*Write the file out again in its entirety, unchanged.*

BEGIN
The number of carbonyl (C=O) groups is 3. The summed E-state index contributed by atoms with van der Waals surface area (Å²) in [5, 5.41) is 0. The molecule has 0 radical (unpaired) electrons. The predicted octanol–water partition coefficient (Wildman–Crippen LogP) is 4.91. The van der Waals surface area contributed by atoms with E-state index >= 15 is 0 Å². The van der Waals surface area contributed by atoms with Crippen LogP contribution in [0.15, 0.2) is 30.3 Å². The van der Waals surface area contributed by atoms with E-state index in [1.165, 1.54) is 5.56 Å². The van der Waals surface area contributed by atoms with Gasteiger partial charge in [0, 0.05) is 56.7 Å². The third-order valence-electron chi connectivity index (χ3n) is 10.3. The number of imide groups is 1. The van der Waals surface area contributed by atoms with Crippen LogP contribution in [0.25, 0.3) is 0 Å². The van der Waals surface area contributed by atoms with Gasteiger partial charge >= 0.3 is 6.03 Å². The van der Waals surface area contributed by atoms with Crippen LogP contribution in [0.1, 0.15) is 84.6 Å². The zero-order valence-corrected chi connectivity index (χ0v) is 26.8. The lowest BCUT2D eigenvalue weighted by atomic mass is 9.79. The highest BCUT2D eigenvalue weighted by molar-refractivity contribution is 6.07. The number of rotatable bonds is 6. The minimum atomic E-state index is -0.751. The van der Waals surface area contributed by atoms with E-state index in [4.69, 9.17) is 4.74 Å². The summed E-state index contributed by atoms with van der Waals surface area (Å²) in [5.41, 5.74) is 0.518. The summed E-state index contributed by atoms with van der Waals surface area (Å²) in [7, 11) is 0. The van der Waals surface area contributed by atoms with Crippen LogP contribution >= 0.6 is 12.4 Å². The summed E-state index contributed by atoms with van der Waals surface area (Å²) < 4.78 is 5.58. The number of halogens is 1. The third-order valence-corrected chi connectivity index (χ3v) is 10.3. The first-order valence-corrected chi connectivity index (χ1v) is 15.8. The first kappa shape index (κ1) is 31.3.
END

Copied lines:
The number of carbonyl (C=O) groups is 3. The summed E-state index contributed by atoms with van der Waals surface area (Å²) in [5, 5.41) is 0. The molecule has 0 radical (unpaired) electrons. The predicted octanol–water partition coefficient (Wildman–Crippen LogP) is 4.91. The van der Waals surface area contributed by atoms with E-state index >= 15 is 0 Å². The van der Waals surface area contributed by atoms with Crippen LogP contribution in [0.15, 0.2) is 30.3 Å². The van der Waals surface area contributed by atoms with E-state index in [1.165, 1.54) is 5.56 Å². The van der Waals surface area contributed by atoms with Gasteiger partial charge in [0, 0.05) is 56.7 Å². The third-order valence-electron chi connectivity index (χ3n) is 10.3. The number of imide groups is 1. The van der Waals surface area contributed by atoms with Crippen LogP contribution in [0.25, 0.3) is 0 Å². The van der Waals surface area contributed by atoms with Gasteiger partial charge >= 0.3 is 6.03 Å². The van der Waals surface area contributed by atoms with Crippen LogP contribution in [0.1, 0.15) is 84.6 Å². The zero-order valence-corrected chi connectivity index (χ0v) is 26.8. The lowest BCUT2D eigenvalue weighted by atomic mass is 9.79. The highest BCUT2D eigenvalue weighted by molar-refractivity contribution is 6.07. The number of rotatable bonds is 6. The minimum atomic E-state index is -0.751. The van der Waals surface area contributed by atoms with E-state index in [4.69, 9.17) is 4.74 Å². The summed E-state index contributed by atoms with van der Waals surface area (Å²) in [5.41, 5.74) is 0.518. The summed E-state index contributed by atoms with van der Waals surface area (Å²) in [7, 11) is 0. The van der Waals surface area contributed by atoms with Crippen LogP contribution >= 0.6 is 12.4 Å². The summed E-state index contributed by atoms with van der Waals surface area (Å²) < 4.78 is 5.58. The number of halogens is 1. The third-order valence-corrected chi connectivity index (χ3v) is 10.3. The first-order valence-corrected chi connectivity index (χ1v) is 15.8. The first kappa shape index (κ1) is 31.3.